“NES Stop Motion” is an amazing stop motion video by YouTube user bornforthis43 that took over 120 hours to produce. Each scene was created using paper and ordinary household objects, and over 7,000 photographs went into making this 3 minute long stop-motion video. The result is a video that should deliver a healthy dose of nostalgia to people who enjoyed gaming on the NES back in the 80s and 90s.
Posts Tagged ‘videos’
Get up and go is a short 2 minute video by Stefan Werc that gives you a unique perspective of Tokyo at night. The time-lapse shots range from epic shots of the skyline, to creative shots from moving vehicles. The stills that went into this time-lapse were shot using the Canon 7D. Great work Stefan!
Update: The song is “Get Up and Go” by Broadcast 2000.
Here’s an oldie but goodie that I’m guessing many of you haven’t seen before. It’s an episode from Deke McClelland’s video podcast dekepod in which McClelland shares 101 simple Photoshop tips at a blazing fast pace. What’s interesting is that it’s probably not as difficult to follow along as you might think, even though it averages to a tip every three seconds. This might be one of the closest things to learning like Neo does in the Matrix.
TED has some of the most interesting talks you’ll find on the web, with topics ranging from how diet can prevent cancer to demonstrations of amazing new photo technology. They also have a great collection of talks by photographers, and we’ve compiled a list of 14 of them here. These short talks are eye-opening, jaw-dropping, and often quite moving.
When Sean Stiegemeier saw the photos and videos that were emerging on the web from the eruptions at Eyjafjallajökull last month, it prompted him to fly over and shoot his own footage:
So I saw all of these mediocre pictures of that volcano in Iceland nobody can pronounce the name of, so I figured I should go and do better. But the flights to get over took forever as expected (somewhat). 4 days after leaving I finally made it, but the weather was terrible for another 4. Just before leaving it got pretty good for about a day and a half and this is what I managed to get.
Thanks for the tip, @eugenephoto!
Peter Funch is a New York City-based photographer who we featured a while back in a post titled “4 Creative Projects that Bend the Reality of Street Scenes“. Funch photographs scenes for extended periods of time, and then combines people who share something in common. In the photograph above, he chose to include only people who were carrying manila envelopes. You can see more of his work over at his V1 gallery page.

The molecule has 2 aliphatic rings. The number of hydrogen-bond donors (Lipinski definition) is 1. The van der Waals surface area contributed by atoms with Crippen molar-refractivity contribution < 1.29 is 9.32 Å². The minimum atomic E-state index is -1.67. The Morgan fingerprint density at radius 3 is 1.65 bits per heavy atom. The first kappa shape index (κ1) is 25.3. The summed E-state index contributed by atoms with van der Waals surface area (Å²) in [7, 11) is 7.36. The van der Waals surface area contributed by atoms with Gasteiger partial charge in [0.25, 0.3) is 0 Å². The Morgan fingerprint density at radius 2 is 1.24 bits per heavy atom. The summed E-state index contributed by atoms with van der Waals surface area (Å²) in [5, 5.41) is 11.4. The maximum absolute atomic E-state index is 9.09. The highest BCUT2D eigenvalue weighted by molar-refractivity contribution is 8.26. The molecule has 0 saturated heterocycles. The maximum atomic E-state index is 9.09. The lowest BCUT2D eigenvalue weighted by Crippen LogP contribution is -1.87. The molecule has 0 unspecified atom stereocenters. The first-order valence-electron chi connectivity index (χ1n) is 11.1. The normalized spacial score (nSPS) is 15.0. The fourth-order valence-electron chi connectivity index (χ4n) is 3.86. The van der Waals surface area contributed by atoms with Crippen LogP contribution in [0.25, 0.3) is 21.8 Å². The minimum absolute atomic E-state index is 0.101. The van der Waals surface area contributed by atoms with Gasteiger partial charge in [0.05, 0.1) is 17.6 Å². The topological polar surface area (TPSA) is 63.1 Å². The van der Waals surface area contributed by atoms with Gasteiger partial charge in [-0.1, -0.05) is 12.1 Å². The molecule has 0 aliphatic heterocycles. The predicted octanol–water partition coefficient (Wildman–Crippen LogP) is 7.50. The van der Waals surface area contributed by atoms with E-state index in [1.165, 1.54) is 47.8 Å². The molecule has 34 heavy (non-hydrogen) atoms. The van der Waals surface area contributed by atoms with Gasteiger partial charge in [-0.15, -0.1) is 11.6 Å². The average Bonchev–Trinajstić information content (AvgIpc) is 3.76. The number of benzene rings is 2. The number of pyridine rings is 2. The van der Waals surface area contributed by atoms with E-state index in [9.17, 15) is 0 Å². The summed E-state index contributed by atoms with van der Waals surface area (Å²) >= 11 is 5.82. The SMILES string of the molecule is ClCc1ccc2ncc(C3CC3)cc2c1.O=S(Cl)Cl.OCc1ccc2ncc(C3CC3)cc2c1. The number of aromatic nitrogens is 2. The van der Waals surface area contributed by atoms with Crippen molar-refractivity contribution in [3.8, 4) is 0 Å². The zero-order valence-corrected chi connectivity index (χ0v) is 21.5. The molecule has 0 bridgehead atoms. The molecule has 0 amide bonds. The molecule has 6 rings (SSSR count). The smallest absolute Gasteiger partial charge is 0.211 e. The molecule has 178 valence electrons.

I recently came across this interesting interview video that gives a neat look at how Funch works and how the images are assembled. The interview itself is in English even though the introduction is not:
We learn that Funch shoots at street corners for 10-15 days at a time, and sometimes plants his tripod in the middle of the street with cars behind him. Interesting.
Image credit: Photograph by Peter Funch
If you need a 2 minute dose of relaxation, check out this video by Jeff Scholl of GravityShots. It was filmed with a Canon 550D/T2i-equipped helicam Whitefish, Montana Scholl used a 14mm lens, filmed at 720p, and rendered at 24fps. This kind of helicam footage reminds me a lot of dreams in which I’m flying, since the helicopter glides so slowly while everything on the ground moves at normal speed.
When asked how he stabilized the video, Scholl responds,
For stabilization I have a KS2 gyro on the mount plus I’m using Mercalli on PPro CS4, but the default settings on Smooth (FCP) should do a better job.
When I go out the door I’m probably carrying $25,000 worth of gear, but I’ve spent way more than that just figuring out these machines the last 9 years.
Man. Someone needs to come out with a cheap remote controlled helicopter designed for compact cameras and DSLRs. Think we’ll see an affordable one anytime soon?
P.S. In case you’re wondering, the music in the background is an instrumental version of “Mad World“.
Olympus’ new commercial for the Olympus PEN E-PL1 is pretty typical, except that it has an interesting twist at the end. It’ll probably make you want to watch the commercial twice.
One of the biggest stories last month was that an upcoming episode of the popular TV series House was filmed entirely with the Canon 5D Mark II. I know a lot of you are looking forward to seeing how it turned out, but now you can get a sneak peek: Fox has uploaded a short teaser of the episode to YouTube. It’s not HD, but it’s a pretty neat glimpse into what they were able to do:
The episode is set to air Monday, May 17th.
(via Philip Bloom)
Jonathan Berqvist needed a shoulder rig for stabilizing his Canon 7D when filming, and his father Erik is quite good with woodworking, so they built a do-it-yourself a wooden shoulder rig using a a single tree branch. What’s awesome about the shoulder rig is that it has follow focus built into one of the two handles used to hold it.
Berqvist also created a neat video showing the construction of the shoulder rig, starting from tree branch stage. After watching this, I found myself with a strong desire to learn woodworking: